The year is 1793. Herbert Powyss lives on a small estate in the Welsh Marches, with enough time and income to pursue a gentleman’s fashionable cultivation of exotic plants and trees. But he longs to make his mark in the field of science – something consequential enough to present to the Royal Society in London.
He hits on a radical experiment in isolation: for seven years a subject will inhabit three rooms in the cellar of the manor house, fitted out with books, paintings and even a chamber organ. Meals will arrive thrice daily via a dumbwaiter. The solitude will be unrelieved by any social contact; the subject will keep a diary of his daily thoughts and actions. The pay? Fifty pounds per annum, for life.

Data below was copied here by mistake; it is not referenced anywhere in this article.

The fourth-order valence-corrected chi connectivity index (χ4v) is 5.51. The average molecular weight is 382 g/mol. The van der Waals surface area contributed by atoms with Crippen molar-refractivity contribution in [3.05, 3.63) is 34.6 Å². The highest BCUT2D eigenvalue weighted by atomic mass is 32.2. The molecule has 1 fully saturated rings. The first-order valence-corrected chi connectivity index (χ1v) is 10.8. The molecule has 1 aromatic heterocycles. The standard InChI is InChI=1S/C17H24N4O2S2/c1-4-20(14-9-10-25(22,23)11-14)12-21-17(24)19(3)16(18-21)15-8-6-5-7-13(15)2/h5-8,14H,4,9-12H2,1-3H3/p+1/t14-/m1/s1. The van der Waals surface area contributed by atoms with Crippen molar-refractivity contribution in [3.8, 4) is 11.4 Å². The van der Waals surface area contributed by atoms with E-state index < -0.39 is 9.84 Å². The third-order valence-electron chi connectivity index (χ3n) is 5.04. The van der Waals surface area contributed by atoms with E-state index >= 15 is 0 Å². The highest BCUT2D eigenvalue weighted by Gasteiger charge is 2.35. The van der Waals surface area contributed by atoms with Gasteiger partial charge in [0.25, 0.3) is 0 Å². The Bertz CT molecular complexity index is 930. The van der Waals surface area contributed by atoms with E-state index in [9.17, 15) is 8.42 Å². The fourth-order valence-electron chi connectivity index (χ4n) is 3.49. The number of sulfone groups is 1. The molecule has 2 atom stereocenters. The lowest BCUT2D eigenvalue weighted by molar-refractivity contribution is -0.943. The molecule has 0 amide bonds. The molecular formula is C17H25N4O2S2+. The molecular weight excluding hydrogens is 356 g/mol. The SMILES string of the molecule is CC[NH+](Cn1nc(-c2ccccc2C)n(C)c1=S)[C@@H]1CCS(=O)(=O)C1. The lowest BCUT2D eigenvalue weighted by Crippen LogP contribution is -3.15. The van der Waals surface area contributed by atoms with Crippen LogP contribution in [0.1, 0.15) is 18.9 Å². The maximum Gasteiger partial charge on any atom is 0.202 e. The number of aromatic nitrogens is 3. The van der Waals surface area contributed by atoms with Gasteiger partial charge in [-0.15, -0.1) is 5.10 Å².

Only one man is desperate enough to apply for the job: John Warlow, a semi-literate labourer with a wife and six children to provide for. The experiment, a classic Enlightenment exercise gone more than a little mad, will have unforeseen consequences for all included.
‘This is an extraordinary, quite brilliant book. It captures the language and mental framework of the late eighteenth century perfectly, the characters are beautifully drawn people of real depth, and we are shocked and chastened by how easily the scientific rationalism of the “Age of Reason” could turn into appalling cruelty and oppression.’
C. J. Sansom
‘Unusual, gripping and emotionally complex – I loved this book.’
‘A powerful and unsettling novel, both fascinating
and infinitely strange’